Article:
they-call-it-the-shooting-stat-and-its-as-miraculous-asCycle 2 got underway, but this time I felt conflicted about bringing hope along with me. I knew I needed to stay positive and know that it would happen for me, but it was grueling to try to stay positive during all of this. It began much like Cycle 1...I was still the star, I was still doing great injecting myself and this time they knew how my body would respond so they could adjust the course for it. This time along with my 14 viable eggs, I made it to the egg retrieval. Up at 4:30 am to be there on time, following ALL the directions on that paper, including the ones about no makeup, perfume or deodorant. You bet your ass I wasn’t going to let that wreck this cycle. Soon I found myself standing in front of a video camera in a hospital gown reciting my numbers and name. I got into place, and let me tell you, there’s ZERO room for modesty up in there. Before I knew it, I was out cold. I woke up soon after, left and went home to recover and wait for the results. The call came in around 4:00 pm, as they usually do. They were able to get 21 eggs for fertilization. 21!!! OMG! This was amazing. I drank my red Gatorade as instructed and went to sleep for the rest of the day. The next day the call came in that we had 8 embryos. So there’s the Math for infertility...21 eggs were fertilized and that yielded 8. I remember saying “Ok. What’s next?!”. I was told they would report daily about the development and grades (another teacher comfort) of each and we were trying to have 1 make it to day 5. Hope was back! How could 8 not make it to Day 5? The next phone call said there were 5 and one “didn’t look great”. Jesus!! This was only day 2 and we only had 5. Damn you, hope! Next call was 4 and 3 were excellent grade. The next still 4. And the final one, you’re set for a Day 5 transfer. We had an XBAA, an XBBB and an XBBC. All great and they would try to implant the first. We know that my Joey and I laugh when I imagine him in there raising his hand saying “Take me!!! I want to go first!!”. The second was my second Nick and I know he was like “You go! I’m going to just chill here for a few years.” LOL! There’s still one frozen and we pay $80.00 a month because I fear deep in my motherhood soul that if I do anything else, we will somehow be punished.

they-call-it-the-shooting-stat-and-its-as-miraculous-asTransfer Day was intense. I had a full bladder, and true to form I had followed the directions too well and actually had to be told to pee twice before because I had “followed the directions too well”. Back in the room for the third time and finally settled, we saw, what for IVF couples is the most amazing sight. They call it the “shooting stat” and it’s as miraculous as that. I watched the screen as Joey shot across it and, Hope was back. I was terrified to get up to pee, even though I was assured they knew it would NOT come out. Don’t judge, at this point, wouldn’t you be worried?!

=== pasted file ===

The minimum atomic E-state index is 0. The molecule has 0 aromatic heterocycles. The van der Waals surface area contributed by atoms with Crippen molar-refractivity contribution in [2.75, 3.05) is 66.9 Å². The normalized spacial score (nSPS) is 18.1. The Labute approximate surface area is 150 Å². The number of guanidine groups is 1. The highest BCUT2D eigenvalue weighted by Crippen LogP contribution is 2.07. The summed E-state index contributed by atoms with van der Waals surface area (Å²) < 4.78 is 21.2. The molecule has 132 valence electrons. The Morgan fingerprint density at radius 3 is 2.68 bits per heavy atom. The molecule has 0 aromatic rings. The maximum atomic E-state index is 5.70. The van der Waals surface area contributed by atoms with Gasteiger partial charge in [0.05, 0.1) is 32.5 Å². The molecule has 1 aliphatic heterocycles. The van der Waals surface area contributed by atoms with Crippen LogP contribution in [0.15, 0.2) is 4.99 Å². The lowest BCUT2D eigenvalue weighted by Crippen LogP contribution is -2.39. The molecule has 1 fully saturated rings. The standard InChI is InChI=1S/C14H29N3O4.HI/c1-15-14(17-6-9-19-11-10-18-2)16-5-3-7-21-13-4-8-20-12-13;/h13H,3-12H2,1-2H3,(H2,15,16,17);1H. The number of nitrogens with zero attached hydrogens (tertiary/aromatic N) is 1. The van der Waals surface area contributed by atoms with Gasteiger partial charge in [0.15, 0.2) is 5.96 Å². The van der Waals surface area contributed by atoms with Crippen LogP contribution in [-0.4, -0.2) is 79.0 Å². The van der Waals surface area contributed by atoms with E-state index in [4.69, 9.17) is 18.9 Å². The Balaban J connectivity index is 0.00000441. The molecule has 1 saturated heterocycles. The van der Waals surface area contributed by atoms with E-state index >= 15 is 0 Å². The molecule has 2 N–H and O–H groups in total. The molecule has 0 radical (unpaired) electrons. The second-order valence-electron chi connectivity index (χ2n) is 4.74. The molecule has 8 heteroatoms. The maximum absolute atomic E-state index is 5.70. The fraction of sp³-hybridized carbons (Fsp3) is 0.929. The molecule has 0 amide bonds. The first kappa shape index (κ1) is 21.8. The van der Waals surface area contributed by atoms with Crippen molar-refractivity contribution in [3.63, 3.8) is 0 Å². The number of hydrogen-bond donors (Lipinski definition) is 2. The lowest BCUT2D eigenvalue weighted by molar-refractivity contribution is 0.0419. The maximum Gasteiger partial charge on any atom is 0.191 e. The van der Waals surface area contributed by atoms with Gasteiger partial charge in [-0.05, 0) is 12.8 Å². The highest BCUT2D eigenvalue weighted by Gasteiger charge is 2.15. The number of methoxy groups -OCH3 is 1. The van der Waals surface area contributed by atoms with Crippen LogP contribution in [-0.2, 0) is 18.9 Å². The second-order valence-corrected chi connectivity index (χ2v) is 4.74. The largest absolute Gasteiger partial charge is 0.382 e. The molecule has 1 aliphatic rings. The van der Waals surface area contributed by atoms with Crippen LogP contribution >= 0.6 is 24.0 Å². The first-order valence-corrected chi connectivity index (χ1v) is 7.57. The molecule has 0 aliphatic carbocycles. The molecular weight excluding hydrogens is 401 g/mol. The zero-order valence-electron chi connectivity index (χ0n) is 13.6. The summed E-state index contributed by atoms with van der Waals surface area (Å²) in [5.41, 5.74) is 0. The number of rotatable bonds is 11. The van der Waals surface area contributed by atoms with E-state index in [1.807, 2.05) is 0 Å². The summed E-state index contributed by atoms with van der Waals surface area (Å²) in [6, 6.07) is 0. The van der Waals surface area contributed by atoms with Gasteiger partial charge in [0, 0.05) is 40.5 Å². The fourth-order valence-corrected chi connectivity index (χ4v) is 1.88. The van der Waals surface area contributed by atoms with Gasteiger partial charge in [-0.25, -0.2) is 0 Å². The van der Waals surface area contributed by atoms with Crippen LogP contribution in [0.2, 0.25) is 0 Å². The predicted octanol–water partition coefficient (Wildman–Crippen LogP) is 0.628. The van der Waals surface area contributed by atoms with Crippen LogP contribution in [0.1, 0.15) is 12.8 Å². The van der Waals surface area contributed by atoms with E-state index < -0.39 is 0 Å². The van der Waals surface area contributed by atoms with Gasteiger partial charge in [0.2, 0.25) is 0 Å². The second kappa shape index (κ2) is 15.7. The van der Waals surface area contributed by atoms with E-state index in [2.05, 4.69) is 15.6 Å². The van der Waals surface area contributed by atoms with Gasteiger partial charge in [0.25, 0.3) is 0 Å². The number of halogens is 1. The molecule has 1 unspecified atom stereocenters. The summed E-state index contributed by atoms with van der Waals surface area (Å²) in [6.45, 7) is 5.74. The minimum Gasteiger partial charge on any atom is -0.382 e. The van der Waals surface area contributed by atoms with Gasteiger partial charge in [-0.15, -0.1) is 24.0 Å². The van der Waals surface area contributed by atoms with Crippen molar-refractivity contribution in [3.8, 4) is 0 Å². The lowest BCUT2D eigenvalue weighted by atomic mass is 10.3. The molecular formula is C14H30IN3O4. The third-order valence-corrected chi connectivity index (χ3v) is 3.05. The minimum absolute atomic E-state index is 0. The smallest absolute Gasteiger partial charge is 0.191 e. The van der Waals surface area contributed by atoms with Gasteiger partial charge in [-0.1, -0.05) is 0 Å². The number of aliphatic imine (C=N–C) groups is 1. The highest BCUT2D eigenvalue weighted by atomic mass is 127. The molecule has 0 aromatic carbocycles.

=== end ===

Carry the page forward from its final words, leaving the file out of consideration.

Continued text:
Now we were at the 10 Day Wait. It is the longest 10 days of your life. They give you a well-meaning list of things to do during it, and if that works for you, great, but I tossed that shit right away. It was a rollercoaster, to say the least, and it felt like ALL of the days of the entire journey were lined up right in front of me. Day 10 happened on a workday and I remember going for the blood draw at 6:30 that morning. The office knew when the call came I had to take it, and lucky for me, my work family was ready to step in and take over. It came in at 1:03 pm during my Reading lesson. My friend Cheryl basically threw my phone at me and pushed me out the door of my classroom so I could take the call. Then I heard the words...”You’re pregnant.”. I was over the moon. But only for an instant. Would this baby make it? And the answer was YES! And so did the second one.

Nick and Joey by Kerri GlanvilleInfertility is a bitch and it’s going to wreak havoc on your life. But there are many of us out there who have already endured the journey and I promise you, we are here for you. From the moment you want to let those words leave your mouth, brain, and heart for the first time to your transfer and ALL the moments in between. We are here to listen. We are here. What you’re feeling is ok and normal and there is NOTHING wrong with it!! You are not a monster for how you are feeling. You are right to cry or not cry or yell or to do whatever works for you. Reach out to others in the Infertility Club, read posts, and feel all the feels. And if you can’t find someone, come find me, I’ll listen.

We recognize this struggle for a month but remember for many, it’s well beyond that and for some, it’s forever. Having the chance to be a part of something bigger and seeing that your normal is normal for so many others is powerful in a way that’s hard to describe. Orange up!